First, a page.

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Teva says chronic migraine drug is ready for phase III

TEV-48125 efficacy “has not previously been achieved”

Teva Pharma logo 

Teva's novel migraine drug TEV-48125 should start phase III trials shortly, after showing 'unprecedented' activity in a mid-stage study, says the company.

The company is vying with rivals such as Amgen, Eli Lilly and Alder Biopharmaceuticals to bring an anti-calcitonin gene-related peptide (CGRP) targeting antibody onto the market, to provide the first completely new class of migraine drug in decades.

Migraine sufferers - and particularly those with chronic migraine defined as more than 15 headaches a month - are eagerly awaiting the results of trials of the CGRP inhibitors as they could become the first drug class to prevent attacks via a monthly subcutaneous injection. 

At the moment patients must try to spot the early signs of a migraine and interrupt it with acute medications such as triptans and analgesics. Given the lack of effective preventive treatments for chronic migraine, analysts have suggested the drug which wins out in the CGRP inhibitor race could achieve sales upwards of $1.25bn a year.

The efficacy shown by TEV-48125 "has not previously been achieved at any phase in chronic migraine," according to Teva's chief scientific officer Michael Hayden. "Patients who have suffered from chronic migraine for many years now have a very good reason for hope," he added.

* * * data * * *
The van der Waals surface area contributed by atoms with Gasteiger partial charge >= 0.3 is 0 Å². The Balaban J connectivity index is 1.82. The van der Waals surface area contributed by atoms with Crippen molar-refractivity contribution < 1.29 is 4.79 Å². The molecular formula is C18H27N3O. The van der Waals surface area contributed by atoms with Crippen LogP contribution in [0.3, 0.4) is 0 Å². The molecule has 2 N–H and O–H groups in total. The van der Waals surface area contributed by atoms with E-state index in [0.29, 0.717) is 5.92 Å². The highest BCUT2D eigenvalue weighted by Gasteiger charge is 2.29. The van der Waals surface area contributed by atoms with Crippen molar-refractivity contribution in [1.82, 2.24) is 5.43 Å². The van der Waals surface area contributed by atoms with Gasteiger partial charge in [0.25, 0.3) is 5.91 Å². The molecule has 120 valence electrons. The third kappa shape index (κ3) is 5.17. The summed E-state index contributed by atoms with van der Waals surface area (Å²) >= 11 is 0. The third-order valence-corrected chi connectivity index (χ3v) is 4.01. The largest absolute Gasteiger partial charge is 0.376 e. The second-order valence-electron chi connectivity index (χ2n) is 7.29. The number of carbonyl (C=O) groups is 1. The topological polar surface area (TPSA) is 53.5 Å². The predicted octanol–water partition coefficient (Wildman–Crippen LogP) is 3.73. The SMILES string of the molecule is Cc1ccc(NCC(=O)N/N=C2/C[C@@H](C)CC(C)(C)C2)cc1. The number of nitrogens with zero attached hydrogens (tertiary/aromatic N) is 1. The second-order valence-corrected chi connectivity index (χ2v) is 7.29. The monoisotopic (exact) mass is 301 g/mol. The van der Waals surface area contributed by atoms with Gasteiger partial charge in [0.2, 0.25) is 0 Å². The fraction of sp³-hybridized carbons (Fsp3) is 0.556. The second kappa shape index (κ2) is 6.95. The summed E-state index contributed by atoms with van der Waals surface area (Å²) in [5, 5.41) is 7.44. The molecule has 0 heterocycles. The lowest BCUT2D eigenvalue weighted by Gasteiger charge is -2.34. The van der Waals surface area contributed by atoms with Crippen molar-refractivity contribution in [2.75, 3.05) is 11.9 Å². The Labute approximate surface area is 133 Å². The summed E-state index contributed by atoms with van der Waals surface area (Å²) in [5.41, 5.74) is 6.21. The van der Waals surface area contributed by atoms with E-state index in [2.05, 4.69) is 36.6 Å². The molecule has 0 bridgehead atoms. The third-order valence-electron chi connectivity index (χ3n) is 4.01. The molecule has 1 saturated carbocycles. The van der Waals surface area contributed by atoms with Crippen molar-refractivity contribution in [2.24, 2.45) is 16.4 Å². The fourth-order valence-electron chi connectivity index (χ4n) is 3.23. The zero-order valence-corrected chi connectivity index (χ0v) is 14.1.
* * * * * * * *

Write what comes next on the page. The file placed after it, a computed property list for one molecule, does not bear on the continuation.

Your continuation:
Phase IIb trial data due to be reported at the International Headache Society in Valencia, Spain, later today reveal that two doses of TEV-48125 achieved a significant reduction in the number of headache hours after one week, with more than half of patients in each arm experiencing a 50% or greater reduction in headache frequency.

Around 15% of patients treated with TEV-48125 in the 264-subject study were totally free of headaches after three months, and a third exhibited a 75% reduction in headache frequency. Use of the drug also led to a significant reduction in on-demand migraine medications.

Meanwhile, Amgen also reported the first data from the phase II programme for its CGRP inhibitor AMG-334, showing that the drug reduced the number of migraine days in a month by 3.4 days at the highest dose tested, compared to a reduction of 2.28 days with placebo, after 12 weeks' treatment.

AMG 334 also demonstrated a statistically significant increase in the 50% responder rate compared with placebo, with 47% of patients hitting that objective compared to 30% of the control group.

Data on another CGRP inhibitor - Alder's ALD-403 - are also scheduled to be presented at the HIS meeting this week, while Lilly is developing another anti-CGRP antibody called tanezumab. Lilly is however focusing on episodic migraine (less than 15 headaches per month) rather than the chronic form of the condition.

Article by
Phil Taylor

15th May 2015

From: Research

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